# After installing or making changes to either puma.socket or # puma.service. systemctl daemon-reload # Enable both socket and service so they start on boot. Alternatively # you could leave puma.service disabled and systemd will start it on # first use (with startup lag on first request) systemctl enable puma.socket puma.service # Initial start up. The Requires directive (see above) ensures the # socket is started before the service. systemctl start puma.socket puma.service # Check status of both socket and service. systemctl status puma.socket puma.service # A "hot" restart, with systemd keeping puma.socket listening and # providing to the new puma (master) instance. systemctl restart puma.service # A normal restart, needed to handle changes to # puma.socket, such as changing the ListenStream ports. Note # daemon-reload (above) should be run first. systemctl restart puma.socket puma.service
Here is sample output from
systemctl status with both service and
● puma.socket - Puma HTTP Server Accept Sockets Loaded: loaded (/etc/systemd/system/puma.socket; enabled; vendor preset: enabled) Active: active (running) since Thu 2016-04-07 08:40:19 PDT; 1h 2min ago Listen: 0.0.0.0:9233 (Stream) 0.0.0.0:9234 (Stream) Apr 07 08:40:19 hx systemd: Listening on Puma HTTP Server Accept Sockets. ● puma.service - Puma HTTP Server Loaded: loaded (/etc/systemd/system/puma.service; enabled; vendor preset: enabled) Active: active (running) since Thu 2016-04-07 08:40:19 PDT; 1h 2min ago Main PID: 28320 (ruby) CGroup: /system.slice/puma.service ├─28320 puma 3.3.0 (tcp://0.0.0.0:9233,ssl://0.0.0.0:9234?key=key.pem&cert=cert.pem) [app] ├─28323 puma: cluster worker 0: 28320 [app] └─28327 puma: cluster worker 1: 28320 [app] Apr 07 08:40:19 hx puma: Puma starting in cluster mode... Apr 07 08:40:19 hx puma: * Version 3.3.0 (ruby 2.2.4-p230), codename: Jovial Platypus Apr 07 08:40:19 hx puma: * Min threads: 0, max threads: 16 Apr 07 08:40:19 hx puma: * Environment: production Apr 07 08:40:19 hx puma: * Process workers: 2 Apr 07 08:40:19 hx puma: * Phased restart available Apr 07 08:40:19 hx puma: * Activated tcp://0.0.0.0:9233 Apr 07 08:40:19 hx puma: * Activated ssl://0.0.0.0:9234?key=key.pem&cert=cert.pem Apr 07 08:40:19 hx puma: Use Ctrl-C to stop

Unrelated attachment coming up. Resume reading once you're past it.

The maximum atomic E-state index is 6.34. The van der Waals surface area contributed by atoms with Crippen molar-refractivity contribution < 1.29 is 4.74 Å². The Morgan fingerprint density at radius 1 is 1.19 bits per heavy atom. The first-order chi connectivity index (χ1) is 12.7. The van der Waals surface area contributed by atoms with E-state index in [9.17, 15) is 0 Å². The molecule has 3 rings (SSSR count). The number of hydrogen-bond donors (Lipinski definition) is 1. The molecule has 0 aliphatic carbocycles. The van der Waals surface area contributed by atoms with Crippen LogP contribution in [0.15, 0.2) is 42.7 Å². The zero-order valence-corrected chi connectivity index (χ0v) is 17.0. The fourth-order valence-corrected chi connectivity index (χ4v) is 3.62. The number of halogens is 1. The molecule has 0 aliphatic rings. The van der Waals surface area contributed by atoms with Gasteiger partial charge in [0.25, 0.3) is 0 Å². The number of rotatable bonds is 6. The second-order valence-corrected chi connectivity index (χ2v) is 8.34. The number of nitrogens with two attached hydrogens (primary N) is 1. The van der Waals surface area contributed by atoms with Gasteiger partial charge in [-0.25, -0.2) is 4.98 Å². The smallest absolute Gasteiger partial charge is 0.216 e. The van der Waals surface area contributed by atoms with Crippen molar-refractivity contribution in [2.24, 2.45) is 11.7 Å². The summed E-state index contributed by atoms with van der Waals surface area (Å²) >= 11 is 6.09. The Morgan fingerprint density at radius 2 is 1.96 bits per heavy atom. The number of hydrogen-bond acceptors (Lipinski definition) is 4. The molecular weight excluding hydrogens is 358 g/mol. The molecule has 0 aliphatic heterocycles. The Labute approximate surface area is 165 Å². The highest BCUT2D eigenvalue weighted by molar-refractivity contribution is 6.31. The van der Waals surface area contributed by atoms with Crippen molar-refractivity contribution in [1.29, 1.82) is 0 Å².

Alternative Forking Configuration
Other systems/tools might expect or need puma to be run as a
"traditional" forking server, for example so that the
command can be used directly and outside of systemd for
stop/start/restart. This use case is incompatible with systemd socket
activation, so it should not be configured. Below is an alternative
puma.service config sample, using
Type=forking and the
ExecStart. Here systemd is playing a role more equivalent to
SysV init.d, where it is responsible for starting Puma on boot
(multi-user.target) and stopping it on shutdown, but is not performing
continuous restarts. Therefore running Puma in cluster mode, where the
master can restart workers, is highly recommended. See the systemd
Restart directive for details.
[Unit] Description=Puma HTTP Forking Server After=network.target [Service] # Background process configuration (use with --daemon in ExecStart) Type=forking # Preferably configure a non-privileged user # User= # The path to the puma application root # Also replace the "<WD>" place holders below with this path. WorkingDirectory= # The command to start Puma # (replace "<WD>" below) ExecStart=bundle exec puma -C <WD>/shared/puma.rb --daemon # The command to stop Puma # (replace "<WD>" below) ExecStop=bundle exec pumactl -S <WD>/shared/tmp/pids/puma.state stop # Path to PID file so that systemd knows which is the master process PIDFile=<WD>/shared/tmp/pids/puma.pid # Should systemd restart puma? # Use "no" (the default) to ensure no interference when using # stop/start/restart via `pumactl`. The "on-failure" setting might # work better for this purpose, but you must test it. # Use "always" if only `systemctl` is used for start/stop/restart, and # reconsider if you actually need the forking config. Restart=no [Install] WantedBy=multi-user.target
pumactl for deployment restarts, outside of systemd. To learn the
exact commands that this tool would use for
ExecStop, use the following
cap commands in dry-run mode, and
update from the above forking service configuration accordingly. Note
also that the configured
User should likely be the same as the
stage=production # or different stage, as needed cap $stage puma:start --dry-run cap $stage puma:stop --dry-run